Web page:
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DIANE ARBUS (1923–1971)
DIANE ARBUS (1923–1971)

A family on their lawn one Sunday in Westchester, N.Y. 1968

Details
DIANE ARBUS (1923–1971)
A family on their lawn one Sunday in Westchester, N.Y. 1968
gelatin silver print, printed 1970–1971
stamped 'a diane arbus print', signed and numbered '#5704–4–8U–1620' by Doon Arbus, Administrator, in ink, stamped Estate copyright credits, and credited 'diane' in an unknown hand in pencil (verso); credited, titled and dated on affixed gallery label (frame backing board)
image: 15 1/4 x 15 in. (38.7 x 38 cm.)
sheet: 20 x 16 in. (50.8 x 40.7 cm.)
This work was printed by Diane Arbus and is accompanied by a Certificate of Authenticity signed by Doon Arbus, Administrator, in ink, dated April 16, 1997.
Provenance
Gagosian Gallery, New York;
acquired from the above by the present owner.
Literature
Diane Arbus, Aperture, New York, 1972, n.p.
Diane Arbus: Magazine Work, Aperture, New York, 1984, pp. 106-107.

Brought to you by

Rebecca Jones
Rebecca Jones

Lot Essay

1968 is an extremely active year for Diane Arbus. In January she moved into a small three bedroom apartment in the East Village, on 10th Street between Second and Third Avenues. The move is exhausting, yet by February she is travelling on assignment to South Carolina for Esquire. In correspondence with Peter Crookston, her editor at The London Sunday Times Magazine, and with whom she regularly discusses story ideas, she writes the following:

'I have been wanting to do families. I stopped two elderly sisters the other day … And especially there is a woman I stopped in a Bookstore who lives in Westchester which is Upper Suburbia. She is about 35 with terribly blonde hair and enormously eyelashed and booted and probably married to a dress manufacturer or restaurateur and I said I wanted to photograph her with husband and children so she suggested I wait till warm weather so I can do it around the pool! They are a fascinating family. I think all families are creepy in a way.' —Letter to Peter Crookston, circa June 1968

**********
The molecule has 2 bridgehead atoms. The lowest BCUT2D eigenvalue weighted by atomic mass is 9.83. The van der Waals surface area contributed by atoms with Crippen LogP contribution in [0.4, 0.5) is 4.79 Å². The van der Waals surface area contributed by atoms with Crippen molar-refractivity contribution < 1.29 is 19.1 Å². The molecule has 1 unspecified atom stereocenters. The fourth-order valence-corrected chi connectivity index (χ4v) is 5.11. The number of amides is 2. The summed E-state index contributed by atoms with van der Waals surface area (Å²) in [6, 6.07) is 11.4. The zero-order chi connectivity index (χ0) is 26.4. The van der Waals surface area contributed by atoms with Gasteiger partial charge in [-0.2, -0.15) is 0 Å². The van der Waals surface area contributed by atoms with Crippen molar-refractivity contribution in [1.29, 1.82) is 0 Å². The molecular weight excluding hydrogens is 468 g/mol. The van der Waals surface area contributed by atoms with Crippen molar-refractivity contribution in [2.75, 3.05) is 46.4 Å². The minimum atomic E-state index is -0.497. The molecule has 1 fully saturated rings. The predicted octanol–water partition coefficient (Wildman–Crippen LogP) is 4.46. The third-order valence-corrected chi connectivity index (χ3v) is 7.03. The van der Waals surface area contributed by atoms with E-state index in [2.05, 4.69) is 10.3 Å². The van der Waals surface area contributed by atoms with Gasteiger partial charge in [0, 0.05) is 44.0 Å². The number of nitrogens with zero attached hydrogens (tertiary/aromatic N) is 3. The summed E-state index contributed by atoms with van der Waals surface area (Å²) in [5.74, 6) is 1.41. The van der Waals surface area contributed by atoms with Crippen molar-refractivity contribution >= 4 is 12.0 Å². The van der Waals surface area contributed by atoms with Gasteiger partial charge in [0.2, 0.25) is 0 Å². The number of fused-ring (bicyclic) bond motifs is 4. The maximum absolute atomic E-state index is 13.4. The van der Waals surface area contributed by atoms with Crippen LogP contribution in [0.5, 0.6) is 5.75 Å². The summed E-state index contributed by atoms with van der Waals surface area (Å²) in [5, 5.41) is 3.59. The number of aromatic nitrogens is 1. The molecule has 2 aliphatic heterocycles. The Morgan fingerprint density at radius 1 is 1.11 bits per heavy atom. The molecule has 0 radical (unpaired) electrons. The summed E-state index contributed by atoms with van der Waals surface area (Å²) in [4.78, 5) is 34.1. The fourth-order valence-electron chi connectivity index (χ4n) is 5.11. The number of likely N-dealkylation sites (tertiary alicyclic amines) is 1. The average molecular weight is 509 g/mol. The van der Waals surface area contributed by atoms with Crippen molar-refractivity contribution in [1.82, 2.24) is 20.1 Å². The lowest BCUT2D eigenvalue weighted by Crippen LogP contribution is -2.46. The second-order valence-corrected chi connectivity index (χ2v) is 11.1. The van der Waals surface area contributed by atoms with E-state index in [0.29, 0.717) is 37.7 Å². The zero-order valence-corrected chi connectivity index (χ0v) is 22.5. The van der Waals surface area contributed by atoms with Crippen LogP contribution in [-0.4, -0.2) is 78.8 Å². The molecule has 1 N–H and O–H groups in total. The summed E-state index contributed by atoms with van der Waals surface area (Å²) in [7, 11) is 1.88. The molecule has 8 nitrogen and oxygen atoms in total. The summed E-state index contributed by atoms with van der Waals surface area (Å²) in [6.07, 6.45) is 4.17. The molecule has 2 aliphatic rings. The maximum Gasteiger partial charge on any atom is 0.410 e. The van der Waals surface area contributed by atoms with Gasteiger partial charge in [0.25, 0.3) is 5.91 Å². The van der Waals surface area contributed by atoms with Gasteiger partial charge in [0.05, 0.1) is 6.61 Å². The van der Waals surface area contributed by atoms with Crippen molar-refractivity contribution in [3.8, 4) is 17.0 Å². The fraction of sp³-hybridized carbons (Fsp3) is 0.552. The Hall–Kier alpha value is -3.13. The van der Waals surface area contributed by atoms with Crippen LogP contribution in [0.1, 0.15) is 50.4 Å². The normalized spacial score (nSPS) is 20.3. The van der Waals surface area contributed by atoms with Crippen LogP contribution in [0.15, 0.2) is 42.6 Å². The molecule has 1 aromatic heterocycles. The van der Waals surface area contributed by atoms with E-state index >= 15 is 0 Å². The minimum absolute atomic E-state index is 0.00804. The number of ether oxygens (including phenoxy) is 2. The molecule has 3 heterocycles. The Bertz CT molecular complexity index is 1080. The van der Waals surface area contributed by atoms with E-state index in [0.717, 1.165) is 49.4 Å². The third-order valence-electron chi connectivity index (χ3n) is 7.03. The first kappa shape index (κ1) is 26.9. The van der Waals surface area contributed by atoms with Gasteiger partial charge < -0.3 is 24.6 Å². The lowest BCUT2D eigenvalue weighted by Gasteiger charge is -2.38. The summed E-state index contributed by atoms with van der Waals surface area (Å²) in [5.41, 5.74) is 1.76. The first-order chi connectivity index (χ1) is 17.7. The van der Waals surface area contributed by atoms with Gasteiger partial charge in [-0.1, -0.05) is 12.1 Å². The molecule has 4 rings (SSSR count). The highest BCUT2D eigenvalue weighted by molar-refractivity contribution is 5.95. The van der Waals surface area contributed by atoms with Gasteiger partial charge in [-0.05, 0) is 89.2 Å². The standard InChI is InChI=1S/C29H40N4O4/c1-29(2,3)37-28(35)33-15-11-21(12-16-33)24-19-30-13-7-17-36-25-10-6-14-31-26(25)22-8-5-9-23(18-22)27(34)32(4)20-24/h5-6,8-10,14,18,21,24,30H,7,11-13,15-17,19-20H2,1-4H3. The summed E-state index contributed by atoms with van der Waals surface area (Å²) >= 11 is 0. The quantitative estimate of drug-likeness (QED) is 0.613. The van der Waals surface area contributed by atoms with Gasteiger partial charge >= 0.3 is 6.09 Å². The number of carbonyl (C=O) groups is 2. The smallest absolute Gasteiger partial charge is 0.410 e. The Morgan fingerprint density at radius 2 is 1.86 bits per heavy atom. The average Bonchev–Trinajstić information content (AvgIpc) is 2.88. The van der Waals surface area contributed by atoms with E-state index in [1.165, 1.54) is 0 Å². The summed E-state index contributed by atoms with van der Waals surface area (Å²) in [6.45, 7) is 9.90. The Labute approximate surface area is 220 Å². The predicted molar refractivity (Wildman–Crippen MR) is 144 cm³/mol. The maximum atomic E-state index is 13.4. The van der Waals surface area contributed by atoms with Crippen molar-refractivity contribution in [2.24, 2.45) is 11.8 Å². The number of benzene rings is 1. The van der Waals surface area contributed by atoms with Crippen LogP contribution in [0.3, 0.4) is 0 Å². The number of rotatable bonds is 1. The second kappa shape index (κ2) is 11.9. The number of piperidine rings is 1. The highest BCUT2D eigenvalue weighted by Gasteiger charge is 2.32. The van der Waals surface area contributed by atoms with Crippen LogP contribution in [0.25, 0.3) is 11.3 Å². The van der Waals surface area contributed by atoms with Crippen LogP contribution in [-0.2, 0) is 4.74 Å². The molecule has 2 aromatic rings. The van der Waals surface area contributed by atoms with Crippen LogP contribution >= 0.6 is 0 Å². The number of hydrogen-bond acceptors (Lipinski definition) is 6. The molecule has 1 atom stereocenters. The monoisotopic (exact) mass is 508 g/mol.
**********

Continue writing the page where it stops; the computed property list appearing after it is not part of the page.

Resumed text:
They continue to correspond about this story and others over the course of the summer and fall. Eventually published as a special issue on November 10, 1968 in the London Sunday Times Magazine with the title 'Two American Families', the piece includes the two Arbus photographs, A young Brooklyn family going for a Sunday outing, N.Y.C., 1966, and A family on their lawn, Westchester, N.Y., 1968. Both of these images make their way into her final selection of works for the portfolio, A box of ten photographs, begun and completed in 1971.

Lifetime prints of this image are exceedingly rare, with only 5 examples to have come to auction in the past 25 years. Importantly, the border treatment of the present lot contains clues as to when Arbus made this print. As described by printer and photographer Neil Selkirk in the essay 'In the Darkroom', published in Diane Arbus Revelations (2005), 'around 1965, [Arbus] had begun to surround her square images with broad, irregular black borders.'

Up until that point, ever since 1956 when she began printing her own work, she had employed hard edges to her images with ample white borders. A filed-out negative carrier provided this shift to black borders. Those irregular, black borders eventually gave way to a much-softened, still irregular treatment. 'She reduced the black borders to a vestigial condition,' Selkirk writes. 'The new borders were scarcely there.'

This became her signature style from 1969-1971, informing her later work and used for her famous portfolio, A box of ten photographs. Thus, the present lot was printed by Arbus between 1970-1971. It is a fine example of an artist at work.

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